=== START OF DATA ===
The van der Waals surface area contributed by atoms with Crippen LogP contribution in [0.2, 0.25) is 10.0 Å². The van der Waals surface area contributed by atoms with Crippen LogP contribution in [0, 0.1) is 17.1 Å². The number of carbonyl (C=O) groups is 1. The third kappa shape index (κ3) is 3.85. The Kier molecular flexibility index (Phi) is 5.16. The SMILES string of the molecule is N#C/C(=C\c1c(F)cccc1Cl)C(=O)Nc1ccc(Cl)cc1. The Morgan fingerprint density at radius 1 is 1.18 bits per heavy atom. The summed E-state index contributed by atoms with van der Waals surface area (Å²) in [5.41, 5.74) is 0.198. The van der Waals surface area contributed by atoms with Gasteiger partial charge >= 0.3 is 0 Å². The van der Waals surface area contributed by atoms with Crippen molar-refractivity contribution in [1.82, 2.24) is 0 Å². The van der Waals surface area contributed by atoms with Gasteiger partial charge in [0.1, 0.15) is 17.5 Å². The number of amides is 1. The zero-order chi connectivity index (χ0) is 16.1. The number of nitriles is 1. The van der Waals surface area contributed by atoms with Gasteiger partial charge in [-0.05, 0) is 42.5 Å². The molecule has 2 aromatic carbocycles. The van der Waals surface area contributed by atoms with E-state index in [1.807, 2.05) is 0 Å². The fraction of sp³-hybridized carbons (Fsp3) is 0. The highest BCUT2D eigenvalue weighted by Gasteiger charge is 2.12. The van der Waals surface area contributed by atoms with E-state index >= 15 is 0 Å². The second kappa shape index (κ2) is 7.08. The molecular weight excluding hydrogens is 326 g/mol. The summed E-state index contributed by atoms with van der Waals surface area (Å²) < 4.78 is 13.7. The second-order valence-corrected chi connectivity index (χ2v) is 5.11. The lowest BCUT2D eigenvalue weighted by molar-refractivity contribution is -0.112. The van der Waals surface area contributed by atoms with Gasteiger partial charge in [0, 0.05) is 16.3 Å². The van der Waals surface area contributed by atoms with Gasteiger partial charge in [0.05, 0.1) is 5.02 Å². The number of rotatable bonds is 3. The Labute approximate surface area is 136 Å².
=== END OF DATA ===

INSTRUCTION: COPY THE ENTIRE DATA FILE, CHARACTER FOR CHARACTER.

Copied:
The van der Waals surface area contributed by atoms with Crippen LogP contribution in [0.2, 0.25) is 10.0 Å². The van der Waals surface area contributed by atoms with Crippen LogP contribution in [0, 0.1) is 17.1 Å². The number of carbonyl (C=O) groups is 1. The third kappa shape index (κ3) is 3.85. The Kier molecular flexibility index (Phi) is 5.16. The SMILES string of the molecule is N#C/C(=C\c1c(F)cccc1Cl)C(=O)Nc1ccc(Cl)cc1. The Morgan fingerprint density at radius 1 is 1.18 bits per heavy atom. The summed E-state index contributed by atoms with van der Waals surface area (Å²) in [5.41, 5.74) is 0.198. The van der Waals surface area contributed by atoms with Gasteiger partial charge >= 0.3 is 0 Å². The van der Waals surface area contributed by atoms with Crippen molar-refractivity contribution in [1.82, 2.24) is 0 Å². The van der Waals surface area contributed by atoms with Gasteiger partial charge in [0.1, 0.15) is 17.5 Å². The number of amides is 1. The zero-order chi connectivity index (χ0) is 16.1. The number of nitriles is 1. The van der Waals surface area contributed by atoms with Gasteiger partial charge in [-0.05, 0) is 42.5 Å². The molecule has 2 aromatic carbocycles. The van der Waals surface area contributed by atoms with E-state index in [1.807, 2.05) is 0 Å². The fraction of sp³-hybridized carbons (Fsp3) is 0. The highest BCUT2D eigenvalue weighted by Gasteiger charge is 2.12. The van der Waals surface area contributed by atoms with E-state index >= 15 is 0 Å². The second kappa shape index (κ2) is 7.08. The molecular weight excluding hydrogens is 326 g/mol. The summed E-state index contributed by atoms with van der Waals surface area (Å²) < 4.78 is 13.7. The second-order valence-corrected chi connectivity index (χ2v) is 5.11. The lowest BCUT2D eigenvalue weighted by molar-refractivity contribution is -0.112. The van der Waals surface area contributed by atoms with Gasteiger partial charge in [0, 0.05) is 16.3 Å². The van der Waals surface area contributed by atoms with Gasteiger partial charge in [0.05, 0.1) is 5.02 Å². The number of rotatable bonds is 3. The Labute approximate surface area is 136 Å².